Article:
Last night we had the privilage of attending a Mighigan Land Use Institute event at the Grand Traverse Resort. There were great chefs and farmers with samples of their skills. There were people involved in all levels of the food industry to network with. We had a table which sported our new video (thank-you Tim Dewey) of a tour of our farm along with a new brochure about the Mangalitsa pigs, the pastured poultry, and the chicken processing. We also got our first taste of our own Mangalitsas. Resort Executive Chef Ted Cizma had received a whole hog and processed it on Monday. Tuesday evening he and his staff served fried pork belly at the event. It was fantastic. Even though the pig was not mature the meat had the flavor we remember of our standard mature hogs. It also had a great deal of belly meat and fat such that it could provide the material for pork belly. Our experience with standard hogs was that you couldn’t get a decent belly off them unless they were a minimum of 2oo lbs. dressed (this one was about 120). We were very impressed with how the Mangalitsa pig performed. Chef Scott had prepared some of the lard. He rendered the lard, added some spices (I wish I could remember which ones), then whipped the fat enough to make a butter with it. I tried it on a garlic melba toast. It was very good. I’m not a big fat eater, so wouldn’t want much of it, but the flavor was good. The butter had a lard flavor, but it wasn’t as strong or heavy as I remember lard I’ve rendered from standard hogs. Again, we were impressed with the Mangalitsa’s performance. Hats off to chefs Ted and Scott for their preparation of it. We understand that Mangalitsa will be available on the menu at the Resort, so you can get your own taste!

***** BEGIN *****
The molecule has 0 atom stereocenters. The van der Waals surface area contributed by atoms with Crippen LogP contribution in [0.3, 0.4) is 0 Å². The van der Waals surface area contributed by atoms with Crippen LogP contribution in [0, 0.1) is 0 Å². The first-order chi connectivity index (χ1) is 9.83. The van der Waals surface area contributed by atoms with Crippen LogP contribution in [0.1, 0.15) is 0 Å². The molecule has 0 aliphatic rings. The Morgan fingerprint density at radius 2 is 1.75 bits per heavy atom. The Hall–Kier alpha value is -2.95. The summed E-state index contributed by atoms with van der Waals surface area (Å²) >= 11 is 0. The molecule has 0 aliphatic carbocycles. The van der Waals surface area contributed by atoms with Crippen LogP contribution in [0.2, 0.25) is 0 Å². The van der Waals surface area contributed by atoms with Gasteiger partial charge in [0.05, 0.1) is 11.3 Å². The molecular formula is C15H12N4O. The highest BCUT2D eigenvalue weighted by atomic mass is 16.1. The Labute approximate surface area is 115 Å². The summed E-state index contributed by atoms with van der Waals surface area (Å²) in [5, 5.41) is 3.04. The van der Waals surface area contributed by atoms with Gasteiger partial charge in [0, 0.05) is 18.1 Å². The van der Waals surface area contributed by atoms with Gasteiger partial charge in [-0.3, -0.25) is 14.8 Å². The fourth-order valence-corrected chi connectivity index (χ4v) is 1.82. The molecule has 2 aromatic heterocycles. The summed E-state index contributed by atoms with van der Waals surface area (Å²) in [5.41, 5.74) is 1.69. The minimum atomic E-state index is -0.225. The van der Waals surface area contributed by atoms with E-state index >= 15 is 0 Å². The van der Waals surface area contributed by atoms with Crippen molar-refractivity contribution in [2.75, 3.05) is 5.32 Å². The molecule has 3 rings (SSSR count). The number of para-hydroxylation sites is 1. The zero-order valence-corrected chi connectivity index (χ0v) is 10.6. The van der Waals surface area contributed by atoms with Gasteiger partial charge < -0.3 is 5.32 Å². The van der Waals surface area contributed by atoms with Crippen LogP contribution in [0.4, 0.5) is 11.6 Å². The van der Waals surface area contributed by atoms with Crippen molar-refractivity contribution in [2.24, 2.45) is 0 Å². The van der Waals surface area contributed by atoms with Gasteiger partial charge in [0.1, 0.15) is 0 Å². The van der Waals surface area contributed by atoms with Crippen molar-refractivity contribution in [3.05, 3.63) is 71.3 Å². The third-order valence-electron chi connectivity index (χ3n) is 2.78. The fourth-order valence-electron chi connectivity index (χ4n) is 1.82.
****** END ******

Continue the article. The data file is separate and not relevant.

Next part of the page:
In creating the brochure I finally pulled together Mangalitsa information and wrote it up. I’ll add it to the Articles page, so please check there for that information about the pigs. You can also get more information at Heath Putnam’s Wooly Pigs blog website. He has a wealth of information there.